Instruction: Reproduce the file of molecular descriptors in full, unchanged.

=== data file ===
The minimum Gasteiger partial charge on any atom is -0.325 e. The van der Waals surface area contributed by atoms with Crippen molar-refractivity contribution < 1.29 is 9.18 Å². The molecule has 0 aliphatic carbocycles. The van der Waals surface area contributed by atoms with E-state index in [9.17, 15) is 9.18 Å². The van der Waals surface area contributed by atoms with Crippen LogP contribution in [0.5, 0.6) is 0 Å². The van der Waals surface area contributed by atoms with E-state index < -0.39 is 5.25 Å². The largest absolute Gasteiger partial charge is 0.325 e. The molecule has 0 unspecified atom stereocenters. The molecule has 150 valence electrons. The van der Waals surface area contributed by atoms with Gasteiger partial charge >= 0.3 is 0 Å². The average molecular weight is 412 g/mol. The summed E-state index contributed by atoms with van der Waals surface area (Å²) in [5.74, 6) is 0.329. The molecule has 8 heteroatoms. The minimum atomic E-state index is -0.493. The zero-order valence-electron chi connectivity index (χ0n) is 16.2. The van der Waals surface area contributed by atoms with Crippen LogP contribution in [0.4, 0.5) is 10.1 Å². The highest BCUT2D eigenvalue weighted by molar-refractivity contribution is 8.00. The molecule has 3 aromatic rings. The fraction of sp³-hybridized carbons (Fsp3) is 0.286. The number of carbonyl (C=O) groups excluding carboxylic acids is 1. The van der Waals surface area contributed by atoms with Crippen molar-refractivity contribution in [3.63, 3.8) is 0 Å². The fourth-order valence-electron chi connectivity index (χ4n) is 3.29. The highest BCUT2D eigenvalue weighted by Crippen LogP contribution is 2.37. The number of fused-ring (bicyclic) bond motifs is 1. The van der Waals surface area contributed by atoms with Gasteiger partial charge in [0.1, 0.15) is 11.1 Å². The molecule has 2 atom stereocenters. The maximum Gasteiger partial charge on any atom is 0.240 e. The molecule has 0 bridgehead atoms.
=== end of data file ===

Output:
The minimum Gasteiger partial charge on any atom is -0.325 e. The van der Waals surface area contributed by atoms with Crippen molar-refractivity contribution < 1.29 is 9.18 Å². The molecule has 0 aliphatic carbocycles. The van der Waals surface area contributed by atoms with E-state index in [9.17, 15) is 9.18 Å². The van der Waals surface area contributed by atoms with Crippen LogP contribution in [0.5, 0.6) is 0 Å². The van der Waals surface area contributed by atoms with E-state index < -0.39 is 5.25 Å². The largest absolute Gasteiger partial charge is 0.325 e. The molecule has 0 unspecified atom stereocenters. The molecule has 150 valence electrons. The van der Waals surface area contributed by atoms with Gasteiger partial charge >= 0.3 is 0 Å². The average molecular weight is 412 g/mol. The summed E-state index contributed by atoms with van der Waals surface area (Å²) in [5.74, 6) is 0.329. The molecule has 8 heteroatoms. The minimum atomic E-state index is -0.493. The zero-order valence-electron chi connectivity index (χ0n) is 16.2. The van der Waals surface area contributed by atoms with Crippen LogP contribution in [0.4, 0.5) is 10.1 Å². The highest BCUT2D eigenvalue weighted by molar-refractivity contribution is 8.00. The molecule has 3 aromatic rings. The fraction of sp³-hybridized carbons (Fsp3) is 0.286. The number of carbonyl (C=O) groups excluding carboxylic acids is 1. The van der Waals surface area contributed by atoms with Crippen molar-refractivity contribution in [3.63, 3.8) is 0 Å². The fourth-order valence-electron chi connectivity index (χ4n) is 3.29. The highest BCUT2D eigenvalue weighted by Crippen LogP contribution is 2.37. The number of fused-ring (bicyclic) bond motifs is 1. The van der Waals surface area contributed by atoms with Gasteiger partial charge in [0.1, 0.15) is 11.1 Å². The molecule has 2 atom stereocenters. The maximum Gasteiger partial charge on any atom is 0.240 e. The molecule has 0 bridgehead atoms.